Portable appliance testing commonly known as PAT is used to describe the examination of electrical appliance checking that they are still safe to use. These tests include visual examination and then on to testing which may discover possible faults that cannot be identified by just simply looking at the appliance. The methods of testing are dependent on the type of appliance being used and the environment in which it is used.
Portable appliances are appliances that can be moved. They can be connected or disconnected from a power supply. They will generally have a lead and plug. A plug is a constant source of problems for electrical appliances and needs to be visually checked and tested along with the appliance itself. Examples of portable appliances are kettles, vacuum cleaners, fans, heaters, irons and toasters. It can also include larger items such as fridges, photocopiers, fax machines and desktop computers. Mains leads and extension leads are sometimes overlooked but these also fall into the portable appliance category.
There are many laws regards health and safety in the workplace but the most notable that would apply to portable appliance testing would be The Electricity at Work Regulations 1989 this instructs that any electrical equipment that has the potential to cause injury is maintained in a safe condition. However this doesn’t specify the testing that has to take place or how often it is to take place. Therefore legally it does not set out a time-scale to which appliances are to be tested it just requires them to be maintained in a safe condition.
Testing New Equipment
New equipment should be supplied in perfect working order therefore no testing would be needed straight away however it is always best to perform a visual check of the appliances in case of damage during delivery or at any other time between the manufacturing stage and the reception of the appliances that has not been noticed.
Is it compulsory?
The short answer is no, portable appliance testing is not compulsory, however the law requires the employer to maintain the appliances to ensure safety for their workers. Therefore employers are liable for any faults that occur whenever their appliances are not correctly maintained and could be found liable for their negligence.
Who can do the testing?
Again this depends on the type of appliance in many cases it does not require an electrician or a well qualified individual. Visual inspections for example could be carried out by a competent member of staff. It has been quoted by Health and Safety Executive that visual inspections can find more than ninety percent of the faults.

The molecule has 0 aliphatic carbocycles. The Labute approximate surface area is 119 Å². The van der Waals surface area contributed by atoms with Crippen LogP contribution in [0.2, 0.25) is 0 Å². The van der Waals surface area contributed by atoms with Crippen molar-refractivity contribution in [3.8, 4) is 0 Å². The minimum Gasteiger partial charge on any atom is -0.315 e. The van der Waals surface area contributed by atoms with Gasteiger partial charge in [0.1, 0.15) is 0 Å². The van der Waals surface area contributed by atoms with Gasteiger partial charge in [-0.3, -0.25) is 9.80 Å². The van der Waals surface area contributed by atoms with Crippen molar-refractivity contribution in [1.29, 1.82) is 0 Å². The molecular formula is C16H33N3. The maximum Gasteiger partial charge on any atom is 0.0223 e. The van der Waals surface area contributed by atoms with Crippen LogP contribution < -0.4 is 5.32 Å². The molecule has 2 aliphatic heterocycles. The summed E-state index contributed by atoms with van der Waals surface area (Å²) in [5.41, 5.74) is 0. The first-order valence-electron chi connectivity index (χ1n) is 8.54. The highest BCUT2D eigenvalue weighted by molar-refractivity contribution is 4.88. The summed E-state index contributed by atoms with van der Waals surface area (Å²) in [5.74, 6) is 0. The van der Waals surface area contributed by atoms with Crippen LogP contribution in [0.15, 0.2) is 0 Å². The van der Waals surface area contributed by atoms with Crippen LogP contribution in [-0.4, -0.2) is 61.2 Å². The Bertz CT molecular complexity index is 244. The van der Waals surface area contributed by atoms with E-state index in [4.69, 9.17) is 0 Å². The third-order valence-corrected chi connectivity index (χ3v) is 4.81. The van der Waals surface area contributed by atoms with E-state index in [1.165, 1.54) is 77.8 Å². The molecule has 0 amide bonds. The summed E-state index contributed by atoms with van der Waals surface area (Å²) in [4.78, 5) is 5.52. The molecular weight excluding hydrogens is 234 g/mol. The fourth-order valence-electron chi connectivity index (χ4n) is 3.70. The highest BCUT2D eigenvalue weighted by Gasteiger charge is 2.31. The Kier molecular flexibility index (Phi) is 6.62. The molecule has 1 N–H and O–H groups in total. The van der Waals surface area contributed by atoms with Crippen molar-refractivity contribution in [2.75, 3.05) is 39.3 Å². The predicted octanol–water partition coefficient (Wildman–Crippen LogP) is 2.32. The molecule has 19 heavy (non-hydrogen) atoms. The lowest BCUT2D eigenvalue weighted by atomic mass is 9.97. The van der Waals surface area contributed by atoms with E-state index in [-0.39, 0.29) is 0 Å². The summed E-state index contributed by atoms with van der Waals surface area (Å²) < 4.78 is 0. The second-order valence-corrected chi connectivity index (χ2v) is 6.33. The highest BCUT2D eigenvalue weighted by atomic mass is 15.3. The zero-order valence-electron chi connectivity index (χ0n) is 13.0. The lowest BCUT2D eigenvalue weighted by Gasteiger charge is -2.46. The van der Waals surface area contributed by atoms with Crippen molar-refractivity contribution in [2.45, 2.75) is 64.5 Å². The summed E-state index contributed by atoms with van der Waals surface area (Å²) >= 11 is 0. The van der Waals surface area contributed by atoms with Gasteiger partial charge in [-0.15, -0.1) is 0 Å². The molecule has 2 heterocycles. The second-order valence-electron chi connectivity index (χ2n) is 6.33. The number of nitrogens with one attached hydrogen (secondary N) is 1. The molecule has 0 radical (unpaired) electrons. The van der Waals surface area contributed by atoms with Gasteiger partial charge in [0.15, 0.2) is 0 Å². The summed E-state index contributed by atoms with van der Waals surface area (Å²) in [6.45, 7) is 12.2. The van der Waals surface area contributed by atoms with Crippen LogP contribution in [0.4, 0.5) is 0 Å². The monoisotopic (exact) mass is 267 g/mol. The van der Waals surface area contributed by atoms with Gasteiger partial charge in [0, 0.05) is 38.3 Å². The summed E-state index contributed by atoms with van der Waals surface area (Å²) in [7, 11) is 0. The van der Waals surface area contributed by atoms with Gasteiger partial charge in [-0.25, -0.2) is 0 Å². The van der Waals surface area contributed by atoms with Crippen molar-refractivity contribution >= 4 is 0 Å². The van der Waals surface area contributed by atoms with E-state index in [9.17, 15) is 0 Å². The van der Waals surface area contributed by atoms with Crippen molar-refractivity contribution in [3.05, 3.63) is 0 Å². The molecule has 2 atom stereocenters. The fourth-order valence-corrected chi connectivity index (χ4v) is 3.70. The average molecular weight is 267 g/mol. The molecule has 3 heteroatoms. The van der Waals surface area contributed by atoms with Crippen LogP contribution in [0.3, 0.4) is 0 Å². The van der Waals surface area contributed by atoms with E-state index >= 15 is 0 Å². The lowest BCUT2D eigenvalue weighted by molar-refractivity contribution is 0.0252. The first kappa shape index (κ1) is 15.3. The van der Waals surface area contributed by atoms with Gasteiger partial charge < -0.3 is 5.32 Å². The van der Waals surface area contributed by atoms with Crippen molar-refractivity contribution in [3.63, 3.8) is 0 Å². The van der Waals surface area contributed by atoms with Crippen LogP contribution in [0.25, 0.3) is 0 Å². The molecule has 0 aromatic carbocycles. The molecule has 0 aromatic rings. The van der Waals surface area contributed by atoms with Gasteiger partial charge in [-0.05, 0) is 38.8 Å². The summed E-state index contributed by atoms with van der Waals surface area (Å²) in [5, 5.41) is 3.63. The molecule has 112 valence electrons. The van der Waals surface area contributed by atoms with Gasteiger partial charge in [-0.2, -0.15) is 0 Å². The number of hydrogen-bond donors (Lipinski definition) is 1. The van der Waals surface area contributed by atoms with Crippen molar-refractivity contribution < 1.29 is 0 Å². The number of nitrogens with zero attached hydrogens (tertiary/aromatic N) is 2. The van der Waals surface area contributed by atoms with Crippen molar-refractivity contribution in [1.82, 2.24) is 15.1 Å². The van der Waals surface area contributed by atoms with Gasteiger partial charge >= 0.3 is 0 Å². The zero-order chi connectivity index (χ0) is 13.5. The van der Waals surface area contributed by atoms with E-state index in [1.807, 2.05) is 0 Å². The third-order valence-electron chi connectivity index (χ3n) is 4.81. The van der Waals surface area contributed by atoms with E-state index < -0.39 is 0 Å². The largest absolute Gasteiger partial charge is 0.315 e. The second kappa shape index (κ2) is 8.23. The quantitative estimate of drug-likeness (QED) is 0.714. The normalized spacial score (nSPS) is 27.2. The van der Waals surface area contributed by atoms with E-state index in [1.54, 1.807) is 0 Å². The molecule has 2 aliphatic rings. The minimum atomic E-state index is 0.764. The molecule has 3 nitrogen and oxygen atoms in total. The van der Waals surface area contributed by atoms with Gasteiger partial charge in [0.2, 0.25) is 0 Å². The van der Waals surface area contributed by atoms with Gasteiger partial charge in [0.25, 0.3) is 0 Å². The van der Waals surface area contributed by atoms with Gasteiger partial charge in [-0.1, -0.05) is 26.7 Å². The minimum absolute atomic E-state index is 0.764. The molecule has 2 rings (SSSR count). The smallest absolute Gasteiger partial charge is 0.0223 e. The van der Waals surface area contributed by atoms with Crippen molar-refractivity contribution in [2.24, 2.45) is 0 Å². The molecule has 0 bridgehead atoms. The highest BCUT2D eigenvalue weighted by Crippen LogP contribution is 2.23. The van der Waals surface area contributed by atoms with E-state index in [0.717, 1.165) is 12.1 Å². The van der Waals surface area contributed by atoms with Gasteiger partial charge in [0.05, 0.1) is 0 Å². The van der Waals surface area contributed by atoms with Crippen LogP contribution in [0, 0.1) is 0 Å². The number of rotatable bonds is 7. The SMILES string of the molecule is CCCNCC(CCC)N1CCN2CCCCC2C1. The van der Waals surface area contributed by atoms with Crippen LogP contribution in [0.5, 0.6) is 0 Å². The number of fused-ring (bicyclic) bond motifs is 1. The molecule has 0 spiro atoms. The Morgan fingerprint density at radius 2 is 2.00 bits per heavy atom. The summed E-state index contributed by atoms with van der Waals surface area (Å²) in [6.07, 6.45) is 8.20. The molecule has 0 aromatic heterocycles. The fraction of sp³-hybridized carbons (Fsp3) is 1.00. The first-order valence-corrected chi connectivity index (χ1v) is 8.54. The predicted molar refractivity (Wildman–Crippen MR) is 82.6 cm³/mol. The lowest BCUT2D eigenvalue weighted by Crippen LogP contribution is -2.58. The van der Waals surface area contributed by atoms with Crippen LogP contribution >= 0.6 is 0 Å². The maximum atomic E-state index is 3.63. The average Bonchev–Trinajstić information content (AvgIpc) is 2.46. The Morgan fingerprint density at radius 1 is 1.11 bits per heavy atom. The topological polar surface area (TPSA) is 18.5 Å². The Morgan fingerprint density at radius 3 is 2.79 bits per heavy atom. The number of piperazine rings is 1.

When carrying out complex tests of certain appliances using specialist equipment it would be advisable to use a well-trained member of staff or outsource to a testing company. This may come of cost to the employer but in the long run could prove cost efficient preventing a costly law suit.
The risk based approach.
As stated previously deciding how often an appliance should be tested is all dependant on its amount of use, purpose and environment it is used in. A risk based approach is advised to decide how often a portable appliance is tested. The higher the risk of the appliance becoming faulty the more often it should be tested. If an appliance is prone to being misused or is not double insulated then it should be tested more often.
In conclusion there are no set laws to govern how often appliances should be tested. An employer should ensure that regular checks are carried out on their appliances so as to minimise risk to the safety of their employees. Every appliance is different and it is up to the employer to recognise how often the appliance is used and the risk involved in using it to establish how often the appliances would be checked.
Advising the staff who use the equipment potential dangers can be noticed outside of official testing. Visual checks are an important start to the testing and can pick up a majority of the faults. It is still important though at specified intervals to formally perform portable appliance testing to pick up the faults that cannot be noticed through users noticing or through organised visual checks.
The more frequently the equipment is used and the more risky the environment it is used in then the more frequently the appliances should be tested. In a low risk environment the appliances do not need to be tested as regularly as those in a high risk environment.
It is essential that employers that they do not forget or refuse to carry out portable appliance tests as a fault that is not recognised goes on to harm staff could result in an extremely expensive lawsuit through corporate negligence.